- The Washington Times - Sunday, February 9, 2003

JERUSALEM Palestinian leader Yasser Arafat, shunned by the Israeli government for more than a year, welcomed yesterday the renewal of high-level contacts between the two sides and called for additional talks.
But a senior Palestinian negotiator, Saeb Erekat, said the U.S.-backed proposal for reviving full-fledged negotiations had been put on hold until Israel forms a new government, a process expected to take several weeks.
Israeli Prime Minister Ariel Sharon held secret talks Wednesday with Ahmed Qureia, a leading Palestinian negotiator and speaker of the Palestinian council, raising the possibility that the sides could make a new push to end more than two years of fighting.
The meeting was Mr. Sharon's first with a top Palestinian figure in about a year, and Israel's Channel 2 television said more contacts are expected this week.
Still, previous talks have not produced a breakthrough, and Mr. Sharon has refused to meet Mr. Arafat, accusing him of encouraging violence. Mr. Sharon has called Mr. Arafat's removal a prerequisite for restarting peace talks with the Palestinians. The negotiations collapsed two years ago, shortly before Mr. Sharon was elected prime minister.
Mr. Arafat, meanwhile, said the Palestinians are ready to restart talks.
"There is a decision within the Palestinian leadership to continue talks with the Israelis," he told reporters at his battered headquarters in Ramallah, just north of Jerusalem. "We are ready for any talks as long as this might lead us to peace."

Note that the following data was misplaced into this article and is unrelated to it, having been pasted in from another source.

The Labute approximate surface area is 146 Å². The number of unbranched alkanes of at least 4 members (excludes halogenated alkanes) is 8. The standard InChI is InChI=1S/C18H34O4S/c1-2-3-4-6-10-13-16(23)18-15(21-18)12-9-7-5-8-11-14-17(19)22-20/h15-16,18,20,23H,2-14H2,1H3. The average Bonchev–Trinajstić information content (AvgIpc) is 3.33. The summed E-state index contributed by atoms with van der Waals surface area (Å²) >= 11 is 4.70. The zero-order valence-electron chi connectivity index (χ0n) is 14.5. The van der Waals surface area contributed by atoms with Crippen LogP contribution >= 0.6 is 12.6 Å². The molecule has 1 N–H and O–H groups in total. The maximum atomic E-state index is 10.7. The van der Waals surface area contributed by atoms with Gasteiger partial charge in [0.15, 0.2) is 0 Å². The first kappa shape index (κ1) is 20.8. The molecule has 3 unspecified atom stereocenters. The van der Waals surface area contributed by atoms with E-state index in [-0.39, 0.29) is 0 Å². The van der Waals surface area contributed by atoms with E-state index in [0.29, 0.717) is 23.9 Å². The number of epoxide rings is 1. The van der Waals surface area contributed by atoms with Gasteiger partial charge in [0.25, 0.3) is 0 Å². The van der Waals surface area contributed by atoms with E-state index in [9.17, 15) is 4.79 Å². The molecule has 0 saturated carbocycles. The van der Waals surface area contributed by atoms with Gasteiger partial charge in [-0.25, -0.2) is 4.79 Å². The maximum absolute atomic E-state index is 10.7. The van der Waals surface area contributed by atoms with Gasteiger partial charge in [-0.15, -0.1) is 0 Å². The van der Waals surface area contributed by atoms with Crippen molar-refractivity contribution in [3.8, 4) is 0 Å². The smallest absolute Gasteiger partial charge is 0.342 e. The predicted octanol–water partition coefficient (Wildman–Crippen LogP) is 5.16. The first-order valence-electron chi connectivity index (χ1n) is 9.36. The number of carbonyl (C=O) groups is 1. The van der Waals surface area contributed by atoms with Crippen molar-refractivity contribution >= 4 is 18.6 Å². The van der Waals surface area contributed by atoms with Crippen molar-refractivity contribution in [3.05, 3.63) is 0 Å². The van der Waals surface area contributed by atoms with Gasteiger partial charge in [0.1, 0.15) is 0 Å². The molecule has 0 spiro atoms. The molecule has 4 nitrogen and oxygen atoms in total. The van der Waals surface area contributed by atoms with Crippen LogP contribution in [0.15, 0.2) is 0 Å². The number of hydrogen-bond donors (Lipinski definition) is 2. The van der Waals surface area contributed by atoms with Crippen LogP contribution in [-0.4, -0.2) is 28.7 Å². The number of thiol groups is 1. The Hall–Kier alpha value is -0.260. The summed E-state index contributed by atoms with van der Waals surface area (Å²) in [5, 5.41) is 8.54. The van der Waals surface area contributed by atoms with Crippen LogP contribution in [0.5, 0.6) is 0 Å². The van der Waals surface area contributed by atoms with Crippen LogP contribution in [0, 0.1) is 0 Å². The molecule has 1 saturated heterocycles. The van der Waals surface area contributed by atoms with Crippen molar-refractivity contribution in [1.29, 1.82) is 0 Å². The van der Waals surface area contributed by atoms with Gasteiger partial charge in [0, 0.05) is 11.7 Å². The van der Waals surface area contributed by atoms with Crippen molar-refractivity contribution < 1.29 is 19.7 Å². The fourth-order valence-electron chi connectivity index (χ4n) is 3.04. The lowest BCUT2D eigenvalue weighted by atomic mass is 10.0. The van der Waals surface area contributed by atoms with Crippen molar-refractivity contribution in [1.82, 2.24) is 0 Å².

Mr. Arafat called on Mr. Sharon to restart talks after Mr. Sharon's Likud party won a convincing election victory Jan. 28. Mr. Sharon refused, but days later he met with Mr. Qureia.
If the sides resume formal talks, they are expected to focus on the U.S.-backed "road map," which calls for both sides to back off from confrontation and violence, and envisions a full-fledged Palestinian state by 2005.
But to the disappointment of the Palestinians, the plan is on hold until Mr. Sharon forms a government, Mr. Erekat said.
Mr. Sharon has as long as six weeks to establish a coalition and wants a broad, national-unity government. But if he cannot persuade moderate parties to join him, he may be left with a collection of right-wing and religious parties that oppose concessions to the Palestinians and demand even tougher Israeli military actions.
Palestinian officials said the Sharon-Qureia meeting Wednesday lasted less than two hours and centered on a cease-fire. Israeli officials confirmed only that the meeting took place and covered the current conflict.
Mr. Qureia, 65, also known as Abu Ala, was a key negotiator in failed Israeli-Palestinian peace talks. He is a close Arafat associate and has maintained ties with Israeli leaders.
Shimon Peres, Israel's former foreign minister, welcomed the talks.
"I think tomorrow morning we can start talking with Palestinian officials," Mr. Peres told Israel's Army radio.

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